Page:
SAN FRANCISCO — BabyCenter, a pregnancy and parenting digital resource, recently released the results of its annual Baby Names Survey and the Top 100 Baby Names of 2013, based on the names of 555,000 babies born in 2013 to moms registered on the BabyCenter website.
Jackson moved up one spot to claim the top boy’s name, ending Aiden’s eight-year reign. And Sophia held tight as leader of the girls for the fourth year in a row.
There was some movement in the girls’ top 10 list, however, as Emily made a comeback to knock out Madison.
“One of the biggest trends we see this year is a growing desire among new parents to choose a baby name with personal meaning. Family names are all the rage, and grandparents are the number one source of inspiration for new parents,” says Linda Murray, BabyCenter global editor in chief.
“This year, more than half of moms say they found name inspiration in people they know. Celebrity influence is on the decline.”
BabyCenter’s Top 100 Baby Names list combines names that sound the same but have different spellings, making it a true measure of baby name popularity. The website also conducts its Baby Names Survey each year, talking directly to new and expecting parents about their baby name decisions and diving deep into the psychology and trends surrounding baby naming.
While family influence is on the rise, pop culture still has a major effect on naming trends, with celebrities, TV show characters and comedians also inspiring moms.
With their long beards and self-professed hillbilly ways, the Robertson clan members of Duck Dynasty are unlikely stars. Still, their down-home high jinks proved highly watchable: The show broke ratings records this year to become the most-watched nonfiction series in cable history.
The Robertsons made a big splash in baby names, too. Korie — the stunning mom of five and Duck Commander office manager — rose a whopping 89 percent or 13,262 spots in the baby name rankings, followed by Mia (up 44 percent), Phil (up 32 percent), Sadie (up 23 percent), and Silas (up 15 percent).
Frazzled Duck Commander CEO Willie saw his name jump 4 percent.
The focus on the United Kingdom stayed strong this year, thanks to Duchess Kate’s pregnancy and the arrival of Prince George.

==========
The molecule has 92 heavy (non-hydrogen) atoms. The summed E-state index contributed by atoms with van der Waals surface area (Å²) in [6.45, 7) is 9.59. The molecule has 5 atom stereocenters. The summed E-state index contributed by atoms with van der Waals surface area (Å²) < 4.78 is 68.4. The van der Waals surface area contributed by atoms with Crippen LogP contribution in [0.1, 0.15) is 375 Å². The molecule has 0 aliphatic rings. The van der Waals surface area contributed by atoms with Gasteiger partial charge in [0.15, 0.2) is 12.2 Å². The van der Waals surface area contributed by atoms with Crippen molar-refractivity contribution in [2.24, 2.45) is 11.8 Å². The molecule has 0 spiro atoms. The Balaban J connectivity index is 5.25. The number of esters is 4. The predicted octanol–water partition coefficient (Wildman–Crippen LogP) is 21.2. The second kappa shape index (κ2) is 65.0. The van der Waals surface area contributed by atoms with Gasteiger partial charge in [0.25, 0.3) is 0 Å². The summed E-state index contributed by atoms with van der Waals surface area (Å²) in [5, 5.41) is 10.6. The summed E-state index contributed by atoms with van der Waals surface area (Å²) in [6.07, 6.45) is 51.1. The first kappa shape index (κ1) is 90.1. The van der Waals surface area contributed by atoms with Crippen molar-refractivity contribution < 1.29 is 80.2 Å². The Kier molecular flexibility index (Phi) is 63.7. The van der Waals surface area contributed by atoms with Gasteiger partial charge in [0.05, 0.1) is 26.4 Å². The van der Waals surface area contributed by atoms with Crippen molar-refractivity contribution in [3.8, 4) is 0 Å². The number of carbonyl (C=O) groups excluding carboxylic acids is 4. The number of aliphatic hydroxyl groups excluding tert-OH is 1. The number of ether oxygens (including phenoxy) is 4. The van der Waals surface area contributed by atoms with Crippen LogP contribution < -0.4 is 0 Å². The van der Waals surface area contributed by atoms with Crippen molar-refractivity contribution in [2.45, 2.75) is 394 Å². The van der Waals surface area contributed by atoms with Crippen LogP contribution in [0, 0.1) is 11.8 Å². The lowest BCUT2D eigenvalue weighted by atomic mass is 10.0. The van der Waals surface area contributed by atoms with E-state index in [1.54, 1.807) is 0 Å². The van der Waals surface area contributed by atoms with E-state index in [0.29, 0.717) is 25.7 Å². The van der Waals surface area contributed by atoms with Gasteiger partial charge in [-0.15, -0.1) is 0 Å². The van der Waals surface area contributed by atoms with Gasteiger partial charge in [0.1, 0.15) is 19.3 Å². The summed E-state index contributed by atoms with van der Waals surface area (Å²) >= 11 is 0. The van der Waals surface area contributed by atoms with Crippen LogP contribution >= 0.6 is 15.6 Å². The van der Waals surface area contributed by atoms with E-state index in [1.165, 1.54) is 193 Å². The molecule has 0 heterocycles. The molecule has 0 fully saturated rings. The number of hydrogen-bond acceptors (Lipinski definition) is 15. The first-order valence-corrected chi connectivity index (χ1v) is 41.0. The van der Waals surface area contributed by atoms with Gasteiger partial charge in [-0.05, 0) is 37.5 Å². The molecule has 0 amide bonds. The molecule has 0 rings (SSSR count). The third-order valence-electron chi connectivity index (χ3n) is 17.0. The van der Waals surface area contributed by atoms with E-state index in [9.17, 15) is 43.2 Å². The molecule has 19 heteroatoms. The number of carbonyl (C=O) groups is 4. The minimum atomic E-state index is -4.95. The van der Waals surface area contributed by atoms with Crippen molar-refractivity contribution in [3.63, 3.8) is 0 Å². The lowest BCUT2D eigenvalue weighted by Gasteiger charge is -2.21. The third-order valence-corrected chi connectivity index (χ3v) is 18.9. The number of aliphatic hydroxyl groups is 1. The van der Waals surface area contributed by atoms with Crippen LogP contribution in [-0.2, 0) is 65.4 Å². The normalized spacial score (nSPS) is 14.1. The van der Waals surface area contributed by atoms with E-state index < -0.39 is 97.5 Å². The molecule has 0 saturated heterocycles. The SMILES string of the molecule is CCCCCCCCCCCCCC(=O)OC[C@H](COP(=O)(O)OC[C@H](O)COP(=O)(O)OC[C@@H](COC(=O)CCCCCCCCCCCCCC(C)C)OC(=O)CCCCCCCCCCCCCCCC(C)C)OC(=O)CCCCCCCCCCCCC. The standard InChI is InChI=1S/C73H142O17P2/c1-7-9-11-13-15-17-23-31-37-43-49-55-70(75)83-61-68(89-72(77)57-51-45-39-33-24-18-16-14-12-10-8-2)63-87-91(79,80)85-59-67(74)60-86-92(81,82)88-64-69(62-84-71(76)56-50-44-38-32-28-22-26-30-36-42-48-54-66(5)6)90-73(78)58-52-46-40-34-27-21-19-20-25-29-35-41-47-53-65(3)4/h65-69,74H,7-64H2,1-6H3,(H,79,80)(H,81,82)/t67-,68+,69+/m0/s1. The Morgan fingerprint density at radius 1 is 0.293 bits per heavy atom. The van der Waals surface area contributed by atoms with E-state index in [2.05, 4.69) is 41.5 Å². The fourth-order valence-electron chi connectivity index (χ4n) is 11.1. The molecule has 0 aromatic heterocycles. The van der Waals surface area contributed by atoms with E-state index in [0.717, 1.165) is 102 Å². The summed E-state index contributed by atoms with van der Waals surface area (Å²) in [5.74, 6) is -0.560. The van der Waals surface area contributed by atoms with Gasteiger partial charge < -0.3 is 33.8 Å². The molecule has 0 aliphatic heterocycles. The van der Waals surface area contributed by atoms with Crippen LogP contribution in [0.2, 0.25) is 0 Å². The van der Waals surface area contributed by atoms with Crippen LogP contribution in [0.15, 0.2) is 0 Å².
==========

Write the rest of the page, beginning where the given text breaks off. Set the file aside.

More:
As a result, the royals continue to influence American naming trends, but in an unexpected way: The name George is up 37 percent as a girl’s name, compared to a 10 percent increase as a boy’s name. Variations on the name for girls and boys, including Georgia, Georgina and Giorgio, also rose on our baby names lists.
Interestingly, George fell out of the top 10 this year on the BabyCentre United Kingdom Baby Names list.
Funny men have always been attractive to moms, and the current crop of male comedians is no exception.
These smart, sexy and funny men held the spotlight this year with a mix of new shows, movies and viral videos — and moms took note.
Alec (Baldwin) is up 12 percent, Jason (Sudeikis) is up 9 percent, Fred (Armisen) and Stephen (Colbert and Merchant) are up 7 percent, and Jimmy (Fallon and Kimmel) and Vincent (Vaughn) are both up 6 percent.
Jon (Stewart) has dropped 12 percent this year, giving Stephen Colbert yet another triumph in their ongoing “feud.”
Kanye West’s career and personal life are hotter than ever, and now, so is his name. The name Kanye grew nearly 40 percent in popularity this year, and West is up 22 percent.
Kim is also up (12 percent), proving that though they’ve become a family many love to hate, the Kardashian brood is still influencing the baby name choices of America’s parents.
Few are copying Kim and Kanye’s directional baby name (North West) — BabyCenter doesn’t have a single baby North in its extensive database. But the name Nori (little North’s nickname) rose five spots on the list.
Moms love these Girls. They’re unique, they’re fun, and they often struggle with real-life issues.
Shoshana jumped 67 percent in popularity, Marnie is up 62 percent, Zosia increased 46 percent and Lena rose 26 percent. But while moms love Lena Dunham and her real-life success story, they aren’t impressed with her less-accomplished character Hannah, whose name has fallen 10 percent.
Naming a child is something every parent takes seriously, and they don’t want their child associated with negativity. So while parents are turning to celebrities for name inspiration, they’re also closely watching how those celebrities conduct themselves.
A handful of women received negative press in 2013, and naming trends reflect that shift — Reese (Witherspoon) plummeted 45 percent, Amanda (Bynes) tumbled 37 percent, Paula (Deen) slipped 20 percent and Lindsay (Lohan) dropped 17 percent.
Of course, there is one exception to every rule, and in this case, it’s Miley Cyrus. After her jaw-dropping performance at the Video Music Awards, you wouldn’t expect her to be a hit with parents of newborn girls. But Miley just won’t stop — the name skipped up 3 percent, or 16 spots, on the girls’ list.
It’s not just bad girls who took a popularity hit, though. The names of scandalous political figures such as Anthony (Weiner) didn’t fare so well this year either.